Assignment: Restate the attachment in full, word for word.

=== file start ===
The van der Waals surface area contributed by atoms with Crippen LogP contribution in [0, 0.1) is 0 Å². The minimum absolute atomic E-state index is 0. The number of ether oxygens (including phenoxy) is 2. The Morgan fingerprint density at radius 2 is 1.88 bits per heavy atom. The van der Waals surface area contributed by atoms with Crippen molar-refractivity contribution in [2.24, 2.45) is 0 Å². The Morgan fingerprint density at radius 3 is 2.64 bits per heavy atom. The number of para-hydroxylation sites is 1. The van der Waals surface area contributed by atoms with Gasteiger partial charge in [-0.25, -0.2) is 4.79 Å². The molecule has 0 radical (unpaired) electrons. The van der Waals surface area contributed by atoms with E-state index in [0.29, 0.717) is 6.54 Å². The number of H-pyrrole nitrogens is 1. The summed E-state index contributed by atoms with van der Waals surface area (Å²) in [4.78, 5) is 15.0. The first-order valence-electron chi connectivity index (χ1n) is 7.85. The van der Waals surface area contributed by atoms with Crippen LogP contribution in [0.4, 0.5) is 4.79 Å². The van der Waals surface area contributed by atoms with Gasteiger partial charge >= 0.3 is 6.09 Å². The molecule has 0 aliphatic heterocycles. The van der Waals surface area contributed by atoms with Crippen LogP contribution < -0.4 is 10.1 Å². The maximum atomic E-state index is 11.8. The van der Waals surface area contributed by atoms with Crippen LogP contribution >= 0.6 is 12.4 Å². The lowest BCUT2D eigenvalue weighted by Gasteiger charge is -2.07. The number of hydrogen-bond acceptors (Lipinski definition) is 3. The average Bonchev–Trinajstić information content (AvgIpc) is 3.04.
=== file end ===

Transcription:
The van der Waals surface area contributed by atoms with Crippen LogP contribution in [0, 0.1) is 0 Å². The minimum absolute atomic E-state index is 0. The number of ether oxygens (including phenoxy) is 2. The Morgan fingerprint density at radius 2 is 1.88 bits per heavy atom. The van der Waals surface area contributed by atoms with Crippen molar-refractivity contribution in [2.24, 2.45) is 0 Å². The Morgan fingerprint density at radius 3 is 2.64 bits per heavy atom. The number of para-hydroxylation sites is 1. The van der Waals surface area contributed by atoms with Gasteiger partial charge in [-0.25, -0.2) is 4.79 Å². The molecule has 0 radical (unpaired) electrons. The van der Waals surface area contributed by atoms with E-state index in [0.29, 0.717) is 6.54 Å². The number of H-pyrrole nitrogens is 1. The summed E-state index contributed by atoms with van der Waals surface area (Å²) in [4.78, 5) is 15.0. The first-order valence-electron chi connectivity index (χ1n) is 7.85. The van der Waals surface area contributed by atoms with Crippen LogP contribution in [0.4, 0.5) is 4.79 Å². The van der Waals surface area contributed by atoms with Gasteiger partial charge >= 0.3 is 6.09 Å². The molecule has 0 aliphatic heterocycles. The van der Waals surface area contributed by atoms with Crippen LogP contribution < -0.4 is 10.1 Å². The maximum atomic E-state index is 11.8. The van der Waals surface area contributed by atoms with Crippen LogP contribution >= 0.6 is 12.4 Å². The lowest BCUT2D eigenvalue weighted by Gasteiger charge is -2.07. The number of hydrogen-bond acceptors (Lipinski definition) is 3. The average Bonchev–Trinajstić information content (AvgIpc) is 3.04.